Note: To keep things simple here, we'll focus only on the filter logic; to have a look at the whole implementation we'll find a link to the codebase at the end of the tutorial.

Let's configure our gateway filter as a “pre” filter then:

(exchange, chain) -> { if (exchange.getRequest() .getHeaders() .getAcceptLanguage() .isEmpty()) { // populate the Accept-Language header... } // remove the query param... return chain.filter(exchange); };

Here we're taking care of the first aspect of the logic. We can see that inspecting the ServerHttpRequest object is really simple. At this point, we accessed only its headers, but as we'll see next, we can obtain other attributes just as easily:

String queryParamLocale = exchange.getRequest() .getQueryParams() .getFirst("locale"); Locale requestLocale = Optional.ofNullable(queryParamLocale) .map(l -> Locale.forLanguageTag(l)) .orElse(config.getDefaultLocale());

Now we've covered the next two points of the behavior. But we haven't modified the request, yet. For this, we'll have to make use of the mutate capability.

With this, the framework will be creating a Decorator of the entity, maintaining the original object unchanged.

Modifying the headers is simple because we can obtain a reference to the HttpHeaders map object:

exchange.getRequest() .mutate() .headers(h -> h.setAcceptLanguageAsLocales( Collections.singletonList(requestLocale)))

But, on the other hand, modifying the URI is not a trivial task.

We'll have to obtain a new ServerWebExchange instance from the original exchange object, modifying the original ServerHttpRequest instance:

ServerWebExchange modifiedExchange = exchange.mutate() // Here we'll modify the original request: .request(originalRequest -> originalRequest) .build(); return chain.filter(modifiedExchange);

Now it's time to update the original request URI by removing the query params:

originalRequest -> originalRequest.uri( UriComponentsBuilder.fromUri(exchange.getRequest() .getURI()) .replaceQueryParams(new LinkedMultiValueMap()) .build() .toUri())

There we go, we can try it out now. In the codebase, we added log entries before calling the next chain filter to see exactly what is getting sent in the request.

5.2. Modifying the Response

Proceeding with the same case scenario, we'll define a “post” filter now. Our imaginary service used to retrieve a custom header to indicate the language it finally chose instead of using the conventional Content-Language header.

Hence, we want our new filter to add this response header, but only if the request contains the locale header we introduced in the previous section.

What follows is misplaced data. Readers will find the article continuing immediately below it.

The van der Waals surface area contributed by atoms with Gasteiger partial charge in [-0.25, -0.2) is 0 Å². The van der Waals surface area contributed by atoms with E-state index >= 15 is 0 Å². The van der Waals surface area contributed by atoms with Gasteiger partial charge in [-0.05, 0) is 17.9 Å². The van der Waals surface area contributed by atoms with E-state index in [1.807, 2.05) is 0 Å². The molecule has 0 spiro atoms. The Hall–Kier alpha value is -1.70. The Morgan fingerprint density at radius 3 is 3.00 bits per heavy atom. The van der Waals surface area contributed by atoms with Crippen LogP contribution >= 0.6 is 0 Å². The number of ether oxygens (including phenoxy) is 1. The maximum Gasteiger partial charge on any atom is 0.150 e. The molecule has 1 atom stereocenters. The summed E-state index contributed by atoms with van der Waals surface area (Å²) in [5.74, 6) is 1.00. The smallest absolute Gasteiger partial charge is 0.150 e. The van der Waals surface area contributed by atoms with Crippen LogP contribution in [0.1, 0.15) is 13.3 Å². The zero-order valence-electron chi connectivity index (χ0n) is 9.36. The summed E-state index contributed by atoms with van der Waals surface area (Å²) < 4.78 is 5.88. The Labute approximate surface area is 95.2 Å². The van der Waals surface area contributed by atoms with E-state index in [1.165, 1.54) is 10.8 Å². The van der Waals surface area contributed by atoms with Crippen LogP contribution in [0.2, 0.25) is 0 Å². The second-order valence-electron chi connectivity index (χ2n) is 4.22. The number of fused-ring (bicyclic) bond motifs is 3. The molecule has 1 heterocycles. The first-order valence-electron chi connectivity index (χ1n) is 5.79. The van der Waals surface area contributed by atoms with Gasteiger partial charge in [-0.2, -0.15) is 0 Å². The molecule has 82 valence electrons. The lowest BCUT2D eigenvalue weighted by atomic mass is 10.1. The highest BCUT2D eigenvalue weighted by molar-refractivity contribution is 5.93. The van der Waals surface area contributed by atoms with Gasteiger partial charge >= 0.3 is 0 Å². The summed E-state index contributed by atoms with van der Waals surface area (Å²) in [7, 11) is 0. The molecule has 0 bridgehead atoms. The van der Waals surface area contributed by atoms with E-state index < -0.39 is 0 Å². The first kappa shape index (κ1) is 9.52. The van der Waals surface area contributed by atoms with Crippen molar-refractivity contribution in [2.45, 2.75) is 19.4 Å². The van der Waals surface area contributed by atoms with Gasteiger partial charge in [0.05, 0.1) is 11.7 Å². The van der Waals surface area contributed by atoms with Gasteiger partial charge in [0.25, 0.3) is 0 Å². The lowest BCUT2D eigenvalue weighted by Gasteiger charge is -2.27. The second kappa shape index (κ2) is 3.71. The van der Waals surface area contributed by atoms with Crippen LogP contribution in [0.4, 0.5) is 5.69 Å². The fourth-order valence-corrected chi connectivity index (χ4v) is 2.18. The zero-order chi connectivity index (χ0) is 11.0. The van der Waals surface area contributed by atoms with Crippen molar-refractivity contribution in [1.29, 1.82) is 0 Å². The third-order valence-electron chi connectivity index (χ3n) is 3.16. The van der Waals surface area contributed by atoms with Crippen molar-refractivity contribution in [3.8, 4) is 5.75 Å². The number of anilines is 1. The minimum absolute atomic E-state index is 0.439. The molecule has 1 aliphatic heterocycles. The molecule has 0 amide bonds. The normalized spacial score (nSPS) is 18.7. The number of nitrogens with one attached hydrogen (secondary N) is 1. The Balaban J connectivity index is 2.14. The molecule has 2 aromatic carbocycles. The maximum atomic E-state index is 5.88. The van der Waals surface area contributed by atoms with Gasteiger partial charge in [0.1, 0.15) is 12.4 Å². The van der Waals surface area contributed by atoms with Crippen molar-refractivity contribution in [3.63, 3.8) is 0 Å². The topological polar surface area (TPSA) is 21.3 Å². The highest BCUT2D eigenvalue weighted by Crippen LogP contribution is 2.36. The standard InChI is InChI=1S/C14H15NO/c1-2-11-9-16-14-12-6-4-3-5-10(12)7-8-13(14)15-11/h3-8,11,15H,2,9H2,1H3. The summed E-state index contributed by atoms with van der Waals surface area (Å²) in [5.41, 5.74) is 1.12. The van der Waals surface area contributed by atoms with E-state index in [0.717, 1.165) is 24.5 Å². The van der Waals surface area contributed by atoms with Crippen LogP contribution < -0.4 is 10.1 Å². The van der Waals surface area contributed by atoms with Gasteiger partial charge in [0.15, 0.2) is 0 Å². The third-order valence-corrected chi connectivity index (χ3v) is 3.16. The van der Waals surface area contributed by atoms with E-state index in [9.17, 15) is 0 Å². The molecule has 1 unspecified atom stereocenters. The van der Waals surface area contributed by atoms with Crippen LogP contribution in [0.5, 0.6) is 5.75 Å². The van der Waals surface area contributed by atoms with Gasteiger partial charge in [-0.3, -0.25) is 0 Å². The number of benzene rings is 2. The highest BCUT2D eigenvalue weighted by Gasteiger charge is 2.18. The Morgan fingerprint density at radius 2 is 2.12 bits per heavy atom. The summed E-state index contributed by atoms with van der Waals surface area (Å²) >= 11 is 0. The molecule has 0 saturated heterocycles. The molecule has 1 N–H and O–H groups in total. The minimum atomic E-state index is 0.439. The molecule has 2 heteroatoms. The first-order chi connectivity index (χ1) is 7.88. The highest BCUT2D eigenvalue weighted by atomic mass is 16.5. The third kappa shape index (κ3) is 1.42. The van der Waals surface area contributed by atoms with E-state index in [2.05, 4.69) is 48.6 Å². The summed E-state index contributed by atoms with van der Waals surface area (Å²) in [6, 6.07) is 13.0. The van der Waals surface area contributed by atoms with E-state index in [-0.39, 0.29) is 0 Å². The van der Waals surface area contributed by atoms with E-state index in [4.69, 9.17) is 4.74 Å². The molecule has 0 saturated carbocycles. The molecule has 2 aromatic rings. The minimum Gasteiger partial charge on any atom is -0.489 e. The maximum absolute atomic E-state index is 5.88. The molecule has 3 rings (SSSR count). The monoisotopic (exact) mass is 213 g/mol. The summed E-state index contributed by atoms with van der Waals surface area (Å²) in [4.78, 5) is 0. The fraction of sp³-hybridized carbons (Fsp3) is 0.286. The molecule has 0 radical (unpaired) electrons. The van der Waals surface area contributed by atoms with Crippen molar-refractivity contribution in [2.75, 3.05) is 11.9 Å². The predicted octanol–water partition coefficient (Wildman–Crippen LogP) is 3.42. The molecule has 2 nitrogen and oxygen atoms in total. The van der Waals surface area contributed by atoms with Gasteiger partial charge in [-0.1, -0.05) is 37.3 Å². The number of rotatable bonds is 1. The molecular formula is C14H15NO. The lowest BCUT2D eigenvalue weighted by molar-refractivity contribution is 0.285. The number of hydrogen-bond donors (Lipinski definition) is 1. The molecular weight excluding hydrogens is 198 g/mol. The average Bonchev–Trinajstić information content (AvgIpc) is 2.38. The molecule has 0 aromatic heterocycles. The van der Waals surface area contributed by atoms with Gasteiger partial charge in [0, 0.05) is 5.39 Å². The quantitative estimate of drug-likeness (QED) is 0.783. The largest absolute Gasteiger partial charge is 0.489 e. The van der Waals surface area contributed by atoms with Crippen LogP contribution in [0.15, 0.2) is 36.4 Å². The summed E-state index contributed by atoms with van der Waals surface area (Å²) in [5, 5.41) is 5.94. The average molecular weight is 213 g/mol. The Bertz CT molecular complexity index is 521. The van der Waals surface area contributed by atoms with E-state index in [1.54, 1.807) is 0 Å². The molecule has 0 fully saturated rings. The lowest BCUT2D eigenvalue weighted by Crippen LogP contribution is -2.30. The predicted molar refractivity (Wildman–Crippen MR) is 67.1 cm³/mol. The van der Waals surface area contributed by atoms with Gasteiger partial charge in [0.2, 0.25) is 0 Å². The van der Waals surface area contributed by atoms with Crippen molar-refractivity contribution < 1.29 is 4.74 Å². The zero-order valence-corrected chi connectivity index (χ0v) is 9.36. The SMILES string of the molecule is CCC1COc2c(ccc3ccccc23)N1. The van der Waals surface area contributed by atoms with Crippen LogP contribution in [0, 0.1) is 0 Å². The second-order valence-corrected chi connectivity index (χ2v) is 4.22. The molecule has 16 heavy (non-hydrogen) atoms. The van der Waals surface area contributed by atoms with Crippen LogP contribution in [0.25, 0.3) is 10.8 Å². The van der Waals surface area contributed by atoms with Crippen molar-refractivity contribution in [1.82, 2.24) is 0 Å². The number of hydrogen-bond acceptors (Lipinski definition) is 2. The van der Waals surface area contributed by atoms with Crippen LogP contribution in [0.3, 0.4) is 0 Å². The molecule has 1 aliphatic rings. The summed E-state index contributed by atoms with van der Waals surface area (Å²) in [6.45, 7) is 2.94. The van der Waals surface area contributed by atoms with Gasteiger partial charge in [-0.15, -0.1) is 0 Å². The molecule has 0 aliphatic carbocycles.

(exchange, chain) -> { return chain.filter(exchange) .then(Mono.fromRunnable(() -> { ServerHttpResponse response = exchange.getResponse(); Optional.ofNullable(exchange.getRequest() .getQueryParams() .getFirst("locale")) .ifPresent(qp -> { String responseContentLanguage = response.getHeaders() .getContentLanguage() .getLanguage(); response.getHeaders() .add("Bael-Custom-Language-Header", responseContentLanguage); }); })); }

We can obtain a reference to the response object easily, and we don't need to create a copy of it to modify it, as with the request.

This is a good example of the importance of the order of the filters in the chain; if we configure the execution of this filter after the one we created in the previous section, then the exchange object here will contain a reference to a ServerHttpRequest that will never have any query param.

It doesn't even matter that this is effectively triggered after the execution of all the “pre” filters because we still have a reference to the original request, thanks to the mutate logic.

5.3. Chaining Requests to Other Services

The next step in our hypothetical scenario is relying on a third service to indicate which Accept-Language header we should use.

Thus, we'll create a new filter which makes a call to this service, and uses its response body as the request header for the proxied service API.

In a reactive environment, this means chaining requests to avoid blocking the async execution.

In our filter, we'll start by making the request to the language service:

(exchange, chain) -> { return WebClient.create().get() .uri(config.getLanguageEndpoint()) .exchange() // ... }

Notice we're returning this fluent operation, because, as we said, we'll chain the output of the call with our proxied request.

The next step will be to extract the language – either from the response body or from the configuration if the response was not successful – and parse it:

// ... .flatMap(response -> { return (response.statusCode() .is2xxSuccessful()) ? response.bodyToMono(String.class) : Mono.just(config.getDefaultLanguage()); }).map(LanguageRange::parse) // ...

Finally, we'll set the LanguageRange value as the request header as we did before, and continue the filter chain:

.map(range -> { exchange.getRequest() .mutate() .headers(h -> h.setAcceptLanguage(range)) .build(); return exchange; }).flatMap(chain::filter);

That's it, now the interaction will be carried out in a non-blocking manner.

6. Conclusion

Ora che abbiamo imparato a scrivere filtri Spring Cloud Gateway personalizzati e visto come manipolare le entità di richiesta e risposta, siamo pronti per sfruttare al meglio questo framework.

Come sempre, tutti gli esempi completi possono essere trovati in oltre su GitHub. Ricorda che per testarlo, dobbiamo eseguire l'integrazione e i test dal vivo tramite Maven.